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Drexel University, U-Mich, GW launching a plasma research center

By David Schwartz
Published: April 10th, 2018

Drexel University is launching a Philadelphia-based research center dedicated to the study of plasma, an activated ionized gas with potential applications in medicine, defense, food processing and a variety of other industries. Funding for the center – which is a joint project with the University of Michigan and George Washington University – comes from a five-year National Science Foundation grant.

The Center for High Pressure Plasma Energy, Agriculture and Biomedical Technologies (C-PEAB) will focus on teasing out commercial applications for plasma, which has gained greater attention in recent years with the arrival of technology that enables researchers to excite the gas in a pressurized environment. Drexel will partner with industry scientists to identify potential applications for high-pressure plasma technology.

“By deepening our understanding of plasma systems and how they interact with their environment, this work will help expand the use of low-temperature plasma for applications such as food processing, agriculture, fuel conversion, medical and industrial wastewater treatment, and many other new areas,” said Alexander Fridman, an engineering professor and director of Drexel’s existing Nyheim Plasma Institute.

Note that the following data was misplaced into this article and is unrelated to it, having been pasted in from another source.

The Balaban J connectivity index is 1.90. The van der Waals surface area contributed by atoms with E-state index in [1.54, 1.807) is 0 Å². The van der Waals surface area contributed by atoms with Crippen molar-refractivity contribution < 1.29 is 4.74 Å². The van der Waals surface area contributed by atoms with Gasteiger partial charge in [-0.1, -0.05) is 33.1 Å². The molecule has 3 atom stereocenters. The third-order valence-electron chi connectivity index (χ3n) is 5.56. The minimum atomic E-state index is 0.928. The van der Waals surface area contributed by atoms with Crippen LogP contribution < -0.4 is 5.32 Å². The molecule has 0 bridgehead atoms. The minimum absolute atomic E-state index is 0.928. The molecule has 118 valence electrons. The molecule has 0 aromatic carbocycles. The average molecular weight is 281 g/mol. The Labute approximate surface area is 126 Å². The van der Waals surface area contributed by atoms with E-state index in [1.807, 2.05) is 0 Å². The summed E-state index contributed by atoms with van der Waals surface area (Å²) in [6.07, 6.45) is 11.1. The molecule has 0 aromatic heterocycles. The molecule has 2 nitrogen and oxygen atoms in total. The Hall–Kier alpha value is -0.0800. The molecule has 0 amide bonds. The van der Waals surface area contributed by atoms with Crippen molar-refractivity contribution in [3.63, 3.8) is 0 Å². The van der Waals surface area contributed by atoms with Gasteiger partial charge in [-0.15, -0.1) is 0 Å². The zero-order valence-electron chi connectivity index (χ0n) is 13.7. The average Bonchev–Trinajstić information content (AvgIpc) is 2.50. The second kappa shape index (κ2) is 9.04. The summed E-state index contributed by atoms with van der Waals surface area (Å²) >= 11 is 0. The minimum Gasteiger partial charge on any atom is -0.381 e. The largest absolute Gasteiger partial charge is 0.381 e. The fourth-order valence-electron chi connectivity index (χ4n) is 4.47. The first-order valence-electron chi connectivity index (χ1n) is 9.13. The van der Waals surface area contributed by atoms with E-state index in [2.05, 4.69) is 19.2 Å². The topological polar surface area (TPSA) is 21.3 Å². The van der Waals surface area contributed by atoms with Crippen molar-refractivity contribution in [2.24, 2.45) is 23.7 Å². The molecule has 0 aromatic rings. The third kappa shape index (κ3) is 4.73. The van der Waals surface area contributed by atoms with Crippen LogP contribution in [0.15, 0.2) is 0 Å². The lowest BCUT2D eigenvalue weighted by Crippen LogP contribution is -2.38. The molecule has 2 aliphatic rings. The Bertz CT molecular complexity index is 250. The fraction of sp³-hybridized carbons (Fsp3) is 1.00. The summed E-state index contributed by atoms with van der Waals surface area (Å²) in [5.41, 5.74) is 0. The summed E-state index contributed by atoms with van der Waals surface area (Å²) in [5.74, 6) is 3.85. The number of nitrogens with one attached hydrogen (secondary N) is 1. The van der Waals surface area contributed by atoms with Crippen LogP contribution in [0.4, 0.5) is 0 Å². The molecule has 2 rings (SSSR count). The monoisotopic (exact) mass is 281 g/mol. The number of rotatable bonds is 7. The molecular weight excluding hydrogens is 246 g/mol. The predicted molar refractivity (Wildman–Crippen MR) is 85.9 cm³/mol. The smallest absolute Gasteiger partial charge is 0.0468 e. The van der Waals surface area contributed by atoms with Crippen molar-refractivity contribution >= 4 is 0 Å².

The gas, considered a fourth state of matter, was first scientifically observed in 1879, when Sir William Crookes described it as a “radiant matter.” Chemist Irving Langmuir coined the term “plasma” in 1928, comparing the transport of electrons he witnessed to the way blood plasma carries red and white cells.

Researchers hope low-temperature plasma can be used to neutralize bacteria and viruses, contribute to the development of new energy sources, and help create new products in the pharmaceutical and bioengineering industries. More than 30 companies have already expressed interest in working with Drexel to participate in the new center.

“By providing an environment that focuses on fundamental understanding of these systems, combined with industry engagement through collaborative research, industry residencies and co-operative learning opportunities, we will accelerate the growth of low-cost repeatable solutions for the domestic high-tech industry,” Fridman said.

The Nyheim Plasma Institute has been operating for more than 15 years, and has collaborated with numerous companies including Johnson & Johnson, Air Products, Kodak, Lockheed Martin and Campbell Soup Company.

Source: PhillyVoice

Posted under: University-Industry Engagement Week

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